SOUTH PORTLAND ⁠— Despite limited resources and few staffers, the Cyber Security program at Southern Maine Community College is being recognized for academic excellence in preparing the next generation of cybersecurity professionals.

Wendy Plourde, chairwoman and founder of the Cyber Security Program at Southern Maine Community College, goes over the syllabus with students on the first day of classes Aug. 27. Krysteana Scribner / The Forecaster

The U.S. National Security Agency and the Department of Homeland Security notified SMCC Aug. 9 that it has been designated as a National Center of Academic Excellence in Cyber Defense Education through 2024.

“It was huge for us, getting that designation, because it will bring in a lot more students,” program founder and Chairwoman Wendy Plourde said in an interview Aug. 27. “There will never be enough trained professionals to combat the number of attacks happening, but each student we educate goes on to educate others, and that’s important.”

The college, Plourde said, offers an Associate in Applied Science degree, with classes covering topics such as network security, ethical hacking and information security.

As the only full-time instructor for the 5-year-old program, she said finding professionals with the right educational background to teach has been difficult not just for SMCC, but for colleges across the country. Currently, she explained, there are only three adjunct instructors in the program, two of whom live out-of-state.

“Given the nature of these courses, it can be difficult to find staff … it’s a balancing act here,” she explained. “It’s a very specific level of expertise, it takes a lot of time to learn this information. I think it says a lot that we were given this national award working with such limited resources.”

As one of only two programs in Maine, the other being at the University of Maine in Augusta, Plourde said the program has seen a steady increase in student enrollment over the years. In 2014, only six students enrolled in courses. This fall, she said, there are more than 80 students registered.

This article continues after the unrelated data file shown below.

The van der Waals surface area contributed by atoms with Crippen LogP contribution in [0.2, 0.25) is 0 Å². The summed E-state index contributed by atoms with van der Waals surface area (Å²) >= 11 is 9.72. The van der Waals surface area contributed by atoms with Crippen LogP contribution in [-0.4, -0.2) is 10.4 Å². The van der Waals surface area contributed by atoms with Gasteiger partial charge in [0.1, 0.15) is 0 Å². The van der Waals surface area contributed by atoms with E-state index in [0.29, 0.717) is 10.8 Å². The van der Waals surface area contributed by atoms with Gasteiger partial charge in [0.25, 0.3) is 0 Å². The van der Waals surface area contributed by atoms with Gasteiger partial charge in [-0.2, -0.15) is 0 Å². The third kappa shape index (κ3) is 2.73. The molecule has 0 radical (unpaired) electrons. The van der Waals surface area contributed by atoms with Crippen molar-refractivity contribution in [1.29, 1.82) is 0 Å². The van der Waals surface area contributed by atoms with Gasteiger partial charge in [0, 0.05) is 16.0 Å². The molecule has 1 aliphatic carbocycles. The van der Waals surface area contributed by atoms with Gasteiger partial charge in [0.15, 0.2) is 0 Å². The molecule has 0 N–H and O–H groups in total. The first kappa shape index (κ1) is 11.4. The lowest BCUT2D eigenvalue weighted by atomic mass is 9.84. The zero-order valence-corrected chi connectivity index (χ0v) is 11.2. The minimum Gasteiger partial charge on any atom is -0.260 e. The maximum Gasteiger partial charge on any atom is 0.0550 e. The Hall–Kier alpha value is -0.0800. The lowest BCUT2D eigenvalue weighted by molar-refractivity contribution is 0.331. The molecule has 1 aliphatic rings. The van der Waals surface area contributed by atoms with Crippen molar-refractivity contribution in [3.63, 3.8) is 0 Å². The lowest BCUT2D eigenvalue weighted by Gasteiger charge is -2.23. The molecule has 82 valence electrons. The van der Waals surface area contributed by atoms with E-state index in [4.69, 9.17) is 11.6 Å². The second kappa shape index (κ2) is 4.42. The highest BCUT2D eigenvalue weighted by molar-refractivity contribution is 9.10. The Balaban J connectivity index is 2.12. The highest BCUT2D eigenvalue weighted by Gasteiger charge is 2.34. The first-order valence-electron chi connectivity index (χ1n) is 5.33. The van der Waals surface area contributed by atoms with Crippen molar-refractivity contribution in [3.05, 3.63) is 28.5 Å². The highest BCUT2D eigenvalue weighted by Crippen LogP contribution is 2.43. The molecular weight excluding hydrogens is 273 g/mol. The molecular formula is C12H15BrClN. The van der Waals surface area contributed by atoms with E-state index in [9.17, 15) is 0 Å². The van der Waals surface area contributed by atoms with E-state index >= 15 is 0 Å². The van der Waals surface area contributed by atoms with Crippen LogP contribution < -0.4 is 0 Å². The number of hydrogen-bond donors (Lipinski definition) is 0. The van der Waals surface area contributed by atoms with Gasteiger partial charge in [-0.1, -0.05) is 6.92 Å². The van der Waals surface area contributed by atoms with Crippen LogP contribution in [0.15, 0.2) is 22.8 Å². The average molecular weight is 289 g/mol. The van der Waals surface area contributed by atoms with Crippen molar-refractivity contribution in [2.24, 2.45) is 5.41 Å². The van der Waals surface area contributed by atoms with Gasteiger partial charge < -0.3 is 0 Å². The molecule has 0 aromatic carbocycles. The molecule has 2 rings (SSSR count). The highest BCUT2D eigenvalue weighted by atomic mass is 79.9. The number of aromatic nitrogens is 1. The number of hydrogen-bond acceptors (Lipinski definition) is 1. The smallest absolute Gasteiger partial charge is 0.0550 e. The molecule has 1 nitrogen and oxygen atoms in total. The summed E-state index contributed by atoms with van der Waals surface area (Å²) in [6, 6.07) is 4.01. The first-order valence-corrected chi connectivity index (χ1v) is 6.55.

“It’s frustrating because our 100-level classes are full and we’re over-enrolling them trying to get students in,” Plourde said. “We’re at a point, though, where we’ll have to start adding more sections.”

Despite difficulties with staffing, she said, the program and curriculum continue to run smoothly, and students often find work soon after they earn their degree.

Career opportunities include information security analyst, incident responder, network security engineer, chief information security officer, information security architect, and forensics analyst.

“The jobs expected after taking these classes vary … there are just so many different opportunities out there,” she said. “Many of the students coming back are retraining or already working in information technology, and their companies may pay for them to get this degree because they want that added layer of expertise.”

Nathan Yerxa, who graduated from the program this past spring, said the classes helped him to better understand the information security landscape, as well as better design systems and programs for information security.

The Portland resident, who works as the director of IT and information security at North East Mobile Health Services in Scarborough, also serves as an adjunct teacher for the SMCC program. As technology continues to increase at an exponential rate, he explained, the need for cybersecurity officials will continue to rise.

“With every piece of technology we create, we are also likely creating its vulnerabilities at the same time,” he said in an interview Aug. 28. “The job will never go away, even with artificial intelligence or machine learning or advanced algorithms and decision making.”

According to the U.S. Department of Labor, the number of information security jobs was projected to grow 28 percent nationally from 2016-2026, far higher than the average growth rate of 7 percent for all occupations.

As for the future of SMCC’s program, Yerxa believes it will continue to grow and serve as one of New England’s most practical and affordable cybersecurity programs.

“We’re only scratching the surface about what this field is all about,” he said. “It’s not only about training professionals but about educating everyone at large about what it means to be secure and privacy-minded.”


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